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Hamlet His Own Victim

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Hamlet, His Own Victim

Hamlet, the main character in William Shakespeare's play Hamlet is a deeply intelligent and reflective man. Hamlet is compelled by justice and filial duty to revenge his father's murder; he is also simultaneously riddled with self-doubt and moral conscience. Hamlet is quite disturbed by the sudden death of his father and his mother's hasty marriage to his uncle, King Claudius. Hamlet's character is naturally withdrawn, dark, and morose in the wake of these traumatic events. The abnormality of his thoughts, or madness and behavior is to some extent understandable. The most obvious issue in this play can be stated in the simple question, of why Hamlet delays taking revenge for his father's death.

While critics offer various answers to why Hamlet delays his revenge their theories generally differ in two distinct ways; one group focuses on the inner workings of Hamlet's mind as the primary cause of his procrastination while others stress the external obstacles that prohibit the prince from carrying out his task. Critics who find the cause of Hamlet's delay in his internal meditations typically view the prince as a man of great moral integrity who is forced to commit an act that goes against his deepest principles. Another perspective of Hamlet's internal struggle suggests that the prince has become so disenchanted with life since his father's death, that he has neither the desire nor the will to exact revenge. On numerous occasions, the prince tries to make sense of his moral dilemma through personal meditations, which Shakespeare presents as soliloquies like "And whatsoever else should hap tonight, Give it an understanding but no tongue" (I, ii.254-255), and "though hell itself should gape/And bid me to hold my peace. I pray you all" (I, ii.251-252).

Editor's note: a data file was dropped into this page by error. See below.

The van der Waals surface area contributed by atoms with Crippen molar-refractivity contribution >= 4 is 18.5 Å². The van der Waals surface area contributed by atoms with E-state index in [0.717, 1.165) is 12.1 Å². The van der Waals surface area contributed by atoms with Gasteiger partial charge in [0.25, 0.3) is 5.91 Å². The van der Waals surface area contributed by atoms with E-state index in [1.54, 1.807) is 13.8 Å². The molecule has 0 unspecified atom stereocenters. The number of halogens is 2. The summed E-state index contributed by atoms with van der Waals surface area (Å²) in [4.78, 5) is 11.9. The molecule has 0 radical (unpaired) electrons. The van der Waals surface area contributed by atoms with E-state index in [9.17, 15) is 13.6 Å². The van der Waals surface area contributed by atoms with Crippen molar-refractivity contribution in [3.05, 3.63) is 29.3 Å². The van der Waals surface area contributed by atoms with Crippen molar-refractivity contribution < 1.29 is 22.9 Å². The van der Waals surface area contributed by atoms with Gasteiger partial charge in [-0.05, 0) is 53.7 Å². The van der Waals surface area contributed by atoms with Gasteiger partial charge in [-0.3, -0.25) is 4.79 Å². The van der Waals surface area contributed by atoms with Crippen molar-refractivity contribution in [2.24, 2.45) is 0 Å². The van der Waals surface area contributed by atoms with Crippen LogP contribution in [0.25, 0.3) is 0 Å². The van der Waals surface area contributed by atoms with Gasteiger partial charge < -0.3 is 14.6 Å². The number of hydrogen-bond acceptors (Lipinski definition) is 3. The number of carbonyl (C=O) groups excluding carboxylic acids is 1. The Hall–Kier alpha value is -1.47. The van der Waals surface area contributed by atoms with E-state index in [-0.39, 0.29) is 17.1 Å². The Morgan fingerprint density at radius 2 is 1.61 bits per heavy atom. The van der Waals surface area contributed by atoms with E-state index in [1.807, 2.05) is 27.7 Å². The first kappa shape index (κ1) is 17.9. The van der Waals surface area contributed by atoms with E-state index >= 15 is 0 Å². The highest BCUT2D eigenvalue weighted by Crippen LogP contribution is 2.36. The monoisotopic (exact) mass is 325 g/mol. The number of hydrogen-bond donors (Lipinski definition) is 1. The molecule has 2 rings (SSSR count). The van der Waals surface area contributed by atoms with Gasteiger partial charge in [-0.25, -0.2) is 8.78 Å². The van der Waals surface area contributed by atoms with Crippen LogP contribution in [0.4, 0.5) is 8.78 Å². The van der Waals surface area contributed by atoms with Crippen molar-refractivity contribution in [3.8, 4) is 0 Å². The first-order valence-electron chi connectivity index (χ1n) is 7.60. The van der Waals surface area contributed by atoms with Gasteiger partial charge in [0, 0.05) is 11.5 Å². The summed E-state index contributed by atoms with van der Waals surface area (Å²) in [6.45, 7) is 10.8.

Hamlet has been shocked and appalled that in the midst of his grief, Gertrude his mother, has yielded to Claudius's advances and married him only two months after her husband's funeral. To the prince, these external obstacles have degraded the Danish court to nothing more than "an unweeded garden, / That grows to seed; things rank and gross in nature / Possess it merely" (I.ii.135-36). With such heavy matters weighing on his mind, the ghost of his father only complicates Hamlet's ability to make decisions, leading to many other interludes of self-questioning and prolonged inaction. Moreover, for the same reason, he gives vent to his abject mood with lines like "How weary, stale, flat, and unprofitable/Seems to me all the uses of this world!" (I.ii. 133-134). In order to go on living, and live a productive life, Hamlet has to solve the problem raised in this soliloquy. He is a grief-stricken man, caught in the middle of a great number of difficulties and dangers. The only remedy to his problem lies in the curing of his mind. Only then will he be able to rise above the many serious problems he faces.

Hamlet's quandary is dramatized in what is perhaps the most famous soliloquy Shakespeare wrote, "To be or not to be, that is the question: (III.i.57). Hamlet, educated apparently


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